Night vision & third eye(lids)
Last week, I was messing around with Midjourney, the AI image generator you can get access to via Discord. I noticed how consistently and badly it messes up eyes. One of the images I generated while trying to get character references for Irella (the protagonist of Civil Mage, which is currently being serialized and sent to financial supporters) reminded me of an African politician I used as a reference sketch for a different story I shared elsewhere... which inspired me to start learning more about eyes.
- I first learned about the phenomenon of being walleyed from a David Eddings book, but I somehow never investigated it beyond that until now. It not only refers to a condition (strabismus) where the eye looks outward from the nose, it can also refer to eyes with white corneas or irises.
- Some animals like mongooses, camels, and cats have nictitating membranes, which are also known as third eyelids. Humans have a vestigial version; sometimes it recurs in modern humans.
- Nocturnal bats have two spectral cone photoreceptor types for daylight and color vision. Incidentally, night time color vision is totally possible; nocturnal hawkmoths can see color at night, even if humans can't.
- The eye color of each species of raptor varies between yellow and brown, blue, gray, orange, and deep read. The eye color for raptors active during the day often varies with age.
- The human brain is best at processing visual signals at roughly sunset and sunrise; the twilight times. It's not because our eyes are better at perceiving light at this time, but rather, our circadian rhythms impact visual processing.
Although the Scandinavian Odin famously pledged his left eye in return for wisdom and knowledge, the motif of sacrificing an eye doesn't really appear in any other Scandinavian or Germanic myths. It does however appear in Irish myth. Saint Brigit deliberately blinded herself rather than be forced into marriage by her brothers, after they told her that no one with eyes as beautiful as hers could remain unwed (although really they just wanted the money they'd get from her groom). There are also a number of stories from various cultures about people who sacrifice their eyes miraculously regaining their vision: Irish Parallels to the Myth of Odin's Eye goes into greater depth and was worth the read if you enjoy mythology.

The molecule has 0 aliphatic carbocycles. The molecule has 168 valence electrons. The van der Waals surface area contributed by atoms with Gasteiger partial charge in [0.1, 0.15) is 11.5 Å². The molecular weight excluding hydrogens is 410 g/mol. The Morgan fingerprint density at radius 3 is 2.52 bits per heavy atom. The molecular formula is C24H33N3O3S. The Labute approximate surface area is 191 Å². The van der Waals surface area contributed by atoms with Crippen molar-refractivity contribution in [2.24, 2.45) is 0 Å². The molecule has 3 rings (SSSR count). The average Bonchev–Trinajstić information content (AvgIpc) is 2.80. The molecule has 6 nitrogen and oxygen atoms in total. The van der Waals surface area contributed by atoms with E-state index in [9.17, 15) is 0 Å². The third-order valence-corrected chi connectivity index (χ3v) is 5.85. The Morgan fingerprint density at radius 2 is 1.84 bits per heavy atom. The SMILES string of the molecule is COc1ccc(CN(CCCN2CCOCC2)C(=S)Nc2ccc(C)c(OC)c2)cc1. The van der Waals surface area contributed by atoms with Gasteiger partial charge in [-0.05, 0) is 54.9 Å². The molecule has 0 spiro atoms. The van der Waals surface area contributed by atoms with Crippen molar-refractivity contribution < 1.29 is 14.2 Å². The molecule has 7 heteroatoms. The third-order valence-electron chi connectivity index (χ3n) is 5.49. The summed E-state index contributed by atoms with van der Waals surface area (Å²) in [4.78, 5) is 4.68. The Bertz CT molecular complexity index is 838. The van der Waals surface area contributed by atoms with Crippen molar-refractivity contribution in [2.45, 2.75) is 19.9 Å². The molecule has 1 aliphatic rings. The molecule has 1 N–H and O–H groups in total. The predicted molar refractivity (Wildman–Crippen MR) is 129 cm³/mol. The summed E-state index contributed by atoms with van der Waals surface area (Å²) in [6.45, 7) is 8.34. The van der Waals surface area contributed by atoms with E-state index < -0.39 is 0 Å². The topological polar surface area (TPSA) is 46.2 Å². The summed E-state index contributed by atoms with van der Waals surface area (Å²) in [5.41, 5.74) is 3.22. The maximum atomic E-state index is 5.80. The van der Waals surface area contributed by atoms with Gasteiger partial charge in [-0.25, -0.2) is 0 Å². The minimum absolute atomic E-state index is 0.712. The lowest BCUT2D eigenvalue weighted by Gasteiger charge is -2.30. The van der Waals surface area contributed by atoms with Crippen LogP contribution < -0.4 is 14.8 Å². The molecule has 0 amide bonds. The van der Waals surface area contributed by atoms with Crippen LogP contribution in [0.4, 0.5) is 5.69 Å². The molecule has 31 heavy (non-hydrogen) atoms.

The "evil eye" is a supernatural belief in malevolent curses that exists in a lot of different cultures; it dates back at least five thousand years, particularly in the Mediterranean. Of particular interest to me is the Bedouin belief system, in which the evil eye, conveyed by folks looking upon you with envy and jealousy, can be responsible for a number of issues like breastfeeding issues, sexual impotency, colic, fatigue, etc. What I find particularly interesting is how many of the anti-evil-eye charms are really phallic; lots of horns, crab claws, shark teeth, keys, etc.
Eyes are unique to animals. On a technical level, they are "structures that break up environmental light according to its direction of origin." Organs with a single photoreceptor cell don't count. Spatial vision requires the ability to compare light intensities in different directions at the same time. Flatworms, larvae, and mollusks have simple pit eyes. More complex eyes with pinhole apertures and lenses are more effective, but my favorite example of eye-related sexual dimorphism is that in the case of the copepod Pontella, the single eye has a triplet lens in males, but only a doublet in females.
Blue eyes probably originated near the Black Sea about 10,000 years ago during the agricultural revolution. It's a mutation of the melanin production process and most likely only occurred once; pretty much everyone with blue eyes can trace their genetic history back to the same ancestor, and the mutation allowing it is always at the same spot in the genome. Weirdly enough, this mutation is associated with an increased likelihood of alcoholism.
📗 If you found this interesting, you may also enjoy the edition about avian combat, which touches on how starlings like to aim for their enemy's eyes.
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👀 Do you have a favorite story or fact involving eyes? Please reach out — I'd love to hear about it, either via email or in a comment where other readers can see.
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